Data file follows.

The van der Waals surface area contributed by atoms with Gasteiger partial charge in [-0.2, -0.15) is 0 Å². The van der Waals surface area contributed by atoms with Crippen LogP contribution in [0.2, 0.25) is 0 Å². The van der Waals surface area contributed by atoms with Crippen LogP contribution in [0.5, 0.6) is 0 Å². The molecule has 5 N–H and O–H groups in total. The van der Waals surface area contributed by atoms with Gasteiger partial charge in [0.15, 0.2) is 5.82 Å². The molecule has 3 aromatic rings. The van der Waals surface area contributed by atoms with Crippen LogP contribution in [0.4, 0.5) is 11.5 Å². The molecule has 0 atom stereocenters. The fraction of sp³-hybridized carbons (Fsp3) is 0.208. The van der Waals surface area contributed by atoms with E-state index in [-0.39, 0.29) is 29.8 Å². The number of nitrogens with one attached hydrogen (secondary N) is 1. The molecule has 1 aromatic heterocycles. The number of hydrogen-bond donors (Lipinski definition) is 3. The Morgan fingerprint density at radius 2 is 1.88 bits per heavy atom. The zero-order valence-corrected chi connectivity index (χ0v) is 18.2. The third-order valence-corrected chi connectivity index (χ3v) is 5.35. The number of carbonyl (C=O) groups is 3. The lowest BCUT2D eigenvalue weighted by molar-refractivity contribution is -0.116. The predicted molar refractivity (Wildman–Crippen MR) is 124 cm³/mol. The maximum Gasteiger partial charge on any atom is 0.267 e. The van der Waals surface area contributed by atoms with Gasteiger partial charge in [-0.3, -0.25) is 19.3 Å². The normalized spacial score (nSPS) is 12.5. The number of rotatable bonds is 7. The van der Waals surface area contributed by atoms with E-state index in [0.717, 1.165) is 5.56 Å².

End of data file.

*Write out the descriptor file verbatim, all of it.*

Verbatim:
The van der Waals surface area contributed by atoms with Gasteiger partial charge in [-0.2, -0.15) is 0 Å². The van der Waals surface area contributed by atoms with Crippen LogP contribution in [0.2, 0.25) is 0 Å². The van der Waals surface area contributed by atoms with Crippen LogP contribution in [0.5, 0.6) is 0 Å². The molecule has 5 N–H and O–H groups in total. The van der Waals surface area contributed by atoms with Gasteiger partial charge in [0.15, 0.2) is 5.82 Å². The molecule has 3 aromatic rings. The van der Waals surface area contributed by atoms with Crippen LogP contribution in [0.4, 0.5) is 11.5 Å². The molecule has 0 atom stereocenters. The fraction of sp³-hybridized carbons (Fsp3) is 0.208. The van der Waals surface area contributed by atoms with E-state index in [-0.39, 0.29) is 29.8 Å². The number of nitrogens with one attached hydrogen (secondary N) is 1. The molecule has 1 aromatic heterocycles. The number of hydrogen-bond donors (Lipinski definition) is 3. The Morgan fingerprint density at radius 2 is 1.88 bits per heavy atom. The zero-order valence-corrected chi connectivity index (χ0v) is 18.2. The third-order valence-corrected chi connectivity index (χ3v) is 5.35. The number of carbonyl (C=O) groups is 3. The lowest BCUT2D eigenvalue weighted by molar-refractivity contribution is -0.116. The predicted molar refractivity (Wildman–Crippen MR) is 124 cm³/mol. The maximum Gasteiger partial charge on any atom is 0.267 e. The van der Waals surface area contributed by atoms with Gasteiger partial charge in [-0.3, -0.25) is 19.3 Å². The normalized spacial score (nSPS) is 12.5. The number of rotatable bonds is 7. The van der Waals surface area contributed by atoms with E-state index in [0.717, 1.165) is 5.56 Å².